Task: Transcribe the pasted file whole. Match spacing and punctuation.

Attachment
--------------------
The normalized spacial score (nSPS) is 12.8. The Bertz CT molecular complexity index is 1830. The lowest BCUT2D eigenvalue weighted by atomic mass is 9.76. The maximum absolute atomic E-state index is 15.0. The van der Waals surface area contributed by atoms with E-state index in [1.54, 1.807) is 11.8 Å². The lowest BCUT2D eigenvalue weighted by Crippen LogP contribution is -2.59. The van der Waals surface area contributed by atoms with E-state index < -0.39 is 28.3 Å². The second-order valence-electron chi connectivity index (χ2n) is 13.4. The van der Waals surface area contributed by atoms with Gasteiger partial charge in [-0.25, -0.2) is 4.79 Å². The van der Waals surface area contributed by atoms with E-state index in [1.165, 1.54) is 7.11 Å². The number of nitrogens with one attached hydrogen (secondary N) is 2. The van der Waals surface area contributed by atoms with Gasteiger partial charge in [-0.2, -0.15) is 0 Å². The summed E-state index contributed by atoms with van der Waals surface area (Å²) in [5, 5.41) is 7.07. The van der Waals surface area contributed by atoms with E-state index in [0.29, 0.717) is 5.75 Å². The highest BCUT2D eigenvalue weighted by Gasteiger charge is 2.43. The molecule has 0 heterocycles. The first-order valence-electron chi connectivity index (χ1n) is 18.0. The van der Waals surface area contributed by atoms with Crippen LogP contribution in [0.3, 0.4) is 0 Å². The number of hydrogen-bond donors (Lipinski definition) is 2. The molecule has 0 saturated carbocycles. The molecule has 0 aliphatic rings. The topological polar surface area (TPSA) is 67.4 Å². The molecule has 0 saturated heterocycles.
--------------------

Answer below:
The normalized spacial score (nSPS) is 12.8. The Bertz CT molecular complexity index is 1830. The lowest BCUT2D eigenvalue weighted by atomic mass is 9.76. The maximum absolute atomic E-state index is 15.0. The van der Waals surface area contributed by atoms with E-state index in [1.54, 1.807) is 11.8 Å². The lowest BCUT2D eigenvalue weighted by Crippen LogP contribution is -2.59. The van der Waals surface area contributed by atoms with E-state index < -0.39 is 28.3 Å². The second-order valence-electron chi connectivity index (χ2n) is 13.4. The van der Waals surface area contributed by atoms with Gasteiger partial charge in [-0.25, -0.2) is 4.79 Å². The van der Waals surface area contributed by atoms with E-state index in [1.165, 1.54) is 7.11 Å². The number of nitrogens with one attached hydrogen (secondary N) is 2. The van der Waals surface area contributed by atoms with Gasteiger partial charge in [-0.2, -0.15) is 0 Å². The summed E-state index contributed by atoms with van der Waals surface area (Å²) in [5, 5.41) is 7.07. The van der Waals surface area contributed by atoms with E-state index in [0.29, 0.717) is 5.75 Å². The highest BCUT2D eigenvalue weighted by Gasteiger charge is 2.43. The molecule has 0 heterocycles. The first-order valence-electron chi connectivity index (χ1n) is 18.0. The van der Waals surface area contributed by atoms with Crippen LogP contribution in [0.3, 0.4) is 0 Å². The number of hydrogen-bond donors (Lipinski definition) is 2. The molecule has 0 saturated carbocycles. The molecule has 0 aliphatic rings. The topological polar surface area (TPSA) is 67.4 Å². The molecule has 0 saturated heterocycles.